What is the science of learning? How do people learn? Do we really only use 10% of our brains? Discover the myths you may have heard about how people learn best, and the facts you may have missed.
What is Learning?
To understand how people learn, we first need to identify what “learning” really is. Of course, the definition of learning can vary widely—but in general terms, it can be described as the process of acquiring and understanding new information.
Learning happens all the time, whether we’re conscious of it or not. Each time we find ourselves in a new situation, we learn from it—whether we’re sitting down to tackle a challenging new math problem, or interacting with another person for the first time.
Learning is an integral part of what it means to be human; it keeps us thriving. So what exactly is true—and what’s not—about learning?
Learning: The Myths
Learning Myth #1: Kids’ minds are “Blank Slates.”
For a long time, it was a common belief that all children start from the same place when it comes to learning—at zero—and that it was up to adults to “fill” their heads with knowledge.
But as we now know, brains come equipped with a lot of learning tools already; for example, the predisposition to distinguish between faces, recognize language, and learn numbers.
Learning Myth #2: We learn better according to our own “Learning Styles.”
While some people may prefer to learn in certain contexts, there’s actually no evidence to suggest that some people learn better through reading, listening, moving, or any other so-called “learning style.”
Instead, learning is all about how we make connections and store new information in the brain—but more on that later.
Learning Myth #3: People have either a “Left Brain” or a “Right Brain” personality.
When scientists began to discover that different areas of the brain seem to be responsible for certain functions, the implications were exciting. Finally, we could map out everything our brains can do! But as we learn more about how the brain works, it’s becoming clear that things aren’t really that simple.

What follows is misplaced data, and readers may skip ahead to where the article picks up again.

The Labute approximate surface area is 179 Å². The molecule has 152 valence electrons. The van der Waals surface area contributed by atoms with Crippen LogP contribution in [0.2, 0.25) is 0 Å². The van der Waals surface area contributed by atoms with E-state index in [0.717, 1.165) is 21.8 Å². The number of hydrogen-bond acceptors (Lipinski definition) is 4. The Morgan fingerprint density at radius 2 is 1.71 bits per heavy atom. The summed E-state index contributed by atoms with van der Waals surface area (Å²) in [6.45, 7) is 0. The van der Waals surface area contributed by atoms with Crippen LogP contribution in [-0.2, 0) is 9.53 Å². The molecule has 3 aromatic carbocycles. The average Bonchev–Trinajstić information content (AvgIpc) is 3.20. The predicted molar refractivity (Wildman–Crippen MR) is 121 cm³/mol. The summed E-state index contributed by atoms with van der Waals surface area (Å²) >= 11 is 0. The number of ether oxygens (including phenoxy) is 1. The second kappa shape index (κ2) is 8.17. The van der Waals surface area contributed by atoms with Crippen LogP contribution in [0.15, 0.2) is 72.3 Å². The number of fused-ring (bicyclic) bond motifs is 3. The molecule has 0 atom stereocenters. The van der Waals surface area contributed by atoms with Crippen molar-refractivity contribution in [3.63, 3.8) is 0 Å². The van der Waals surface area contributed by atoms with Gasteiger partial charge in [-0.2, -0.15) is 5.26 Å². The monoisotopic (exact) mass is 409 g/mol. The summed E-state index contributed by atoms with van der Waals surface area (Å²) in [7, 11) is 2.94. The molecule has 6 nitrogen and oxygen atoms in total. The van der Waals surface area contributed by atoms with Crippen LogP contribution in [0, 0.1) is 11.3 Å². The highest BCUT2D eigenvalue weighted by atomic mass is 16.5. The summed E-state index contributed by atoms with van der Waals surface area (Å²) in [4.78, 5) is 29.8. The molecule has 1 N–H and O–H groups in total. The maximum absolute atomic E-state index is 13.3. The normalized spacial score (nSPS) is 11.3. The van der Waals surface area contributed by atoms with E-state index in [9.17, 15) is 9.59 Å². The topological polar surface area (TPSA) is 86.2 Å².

And, while we all have aspects of our personalities that dominate over others, there’s no evidence to suggest that the left and right hemispheres of the brain have anything to do with it.
Learning Myth #4: We only use 10% of our brains.
Oh, what an understatement! Contrary to this common myth, every part of our brain works hard to keep us learning, growing, and thriving.
Science of Learning: The Facts
Learning Fact #1: The brain is always changing.
Through a process called neuroplasticity, our brains are constantly being rewired. The pathways created by our neurons get stronger each time they are used, but new pathways can always be created—which means we have the amazing power to change our brain!
Learning Fact #2: We learn better when information is meaningful to us.
Whether you call it relevance, connection, or context, it matters whether or not we care about what we’re learning. If it feels easier to learn a skill you enjoy doing, that’s because it is!
For some educators, this begs the question: How do I get my students to care? It’s a fair question, as you can’t expect every topic to be personally relevant to all students.
However, recent research has shown how a personal connection to the teacher can also be an important factor in how well information sticks. All the more reason to build a positive relationship with your students!
Learning Fact #3: We lose information that we don’t use.
Yes, it’s true: no matter how much rote memorization we use before a big test, all that knowledge will be lost in time if we don’t put it to any further use.
Our brains are super efficient learning machines, and they won’t hesitate to throw out any information that isn’t useful in order to make room for something that is. It’s why reviewing information is so important, and why teaching is the best way to learn!
Learning Fact #4: We don’t know all the facts!
There’s still so much we don’t understand about the brain and how it works. While new research is being conducted and new conclusions reached every year, the real truth is that nobody really knows the truth!
As with any form of science, all learning theories run the risk of being disproven by new discoveries at any moment. My solution? Don’t get attached to any one school of thought, and be open to new possibilities—there are so many things we still have to learn.
Want to learn more about how learning takes place in the brain and beyond? Stay tuned for Part 2, coming up next!
Check out Rosie’s article on Social-Emotional Learning for insight and tips to better inform your teaching!